MANILA, Philippines — Computer security firm Sophos confirmed on Tuesday suspicions that Mac computers around the world are laced with malware from cybercriminals, suggesting that one in five Mac units actually have malware installed in them.
Taking data from users of the company’s free Mac antivirus software, Sophos pointed out that majority of these malware are created specifically for Windows-enabled PCs, with only 2.7 percent of the mix targeting the Mac OS X.
But the security firm said Mac users shouldn’t be too complacent despite the low numbers. “Although Windows malware on Macs won’t cause symptoms (unless users also run Windows on their computer), it can still be spread to others,” it said.
Among the types of malware discovered on Mac systems, the recent attack of the Flashback virus, which infected more than 600,000 Apple units worldwide, dominated the list with about 75.1 percent incidence rate.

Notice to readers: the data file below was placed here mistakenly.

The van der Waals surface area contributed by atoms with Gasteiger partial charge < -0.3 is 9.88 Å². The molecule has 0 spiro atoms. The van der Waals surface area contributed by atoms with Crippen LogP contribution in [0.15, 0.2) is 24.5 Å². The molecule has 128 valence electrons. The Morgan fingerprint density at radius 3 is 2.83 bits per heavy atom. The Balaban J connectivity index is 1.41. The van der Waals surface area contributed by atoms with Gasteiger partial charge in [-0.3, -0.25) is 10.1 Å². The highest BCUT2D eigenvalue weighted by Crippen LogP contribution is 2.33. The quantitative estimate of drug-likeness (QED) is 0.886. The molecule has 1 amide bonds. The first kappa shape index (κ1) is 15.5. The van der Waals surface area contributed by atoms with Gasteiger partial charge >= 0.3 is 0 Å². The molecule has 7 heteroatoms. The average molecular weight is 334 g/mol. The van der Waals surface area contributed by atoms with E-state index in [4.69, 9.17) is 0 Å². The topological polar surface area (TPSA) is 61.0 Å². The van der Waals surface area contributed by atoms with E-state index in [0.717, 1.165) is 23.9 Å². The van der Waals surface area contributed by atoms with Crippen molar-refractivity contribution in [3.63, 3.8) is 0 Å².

Russian security software vendor Dr. Web discovered the malware in early April, as it exploited a vulnerability in the Mac’s Java platform to spread its menace to Mac owners worldwide.
Approximately 550 infected users of the Flashback malware came from the Philippines, Dr. Web reported, although the numbers have significantly gone down since Apple issued a fix to the vulnerability.
Second on Sophos’ list are fake antivirus softwares, which, it noted, tend to target the well-off owners of Mac computers since they “are likely to have a higher level of disposable income than the typical Windows user.”
“Sadly, cybercriminals view Macs as a soft target, because their owners are less likely to be running anti-virus software,” Sophos said. “So, they might believe the potential for return is much higher.”
Other Windows-specific malware found by Sophos on Mac computers date to as far back as 2007, which means they could have easily been detected had the owners installed antivirus software on their computers.
The vulnerability of the Mac OS X operating system was put under the spotlight recently following the discovery of a widespread infection of the Flashback virus across units all over the world.
While the crisis has been averted and the number of infections significantly brought down, security firm Symantec warned that more Mac viruses are coming, considering the successful and widespread reach of the Flashback malware.
“Cybercriminals often build on the exploits of others,” Symantec explained. “Additional attempts at widespread Mac malware infections are likely to follow.”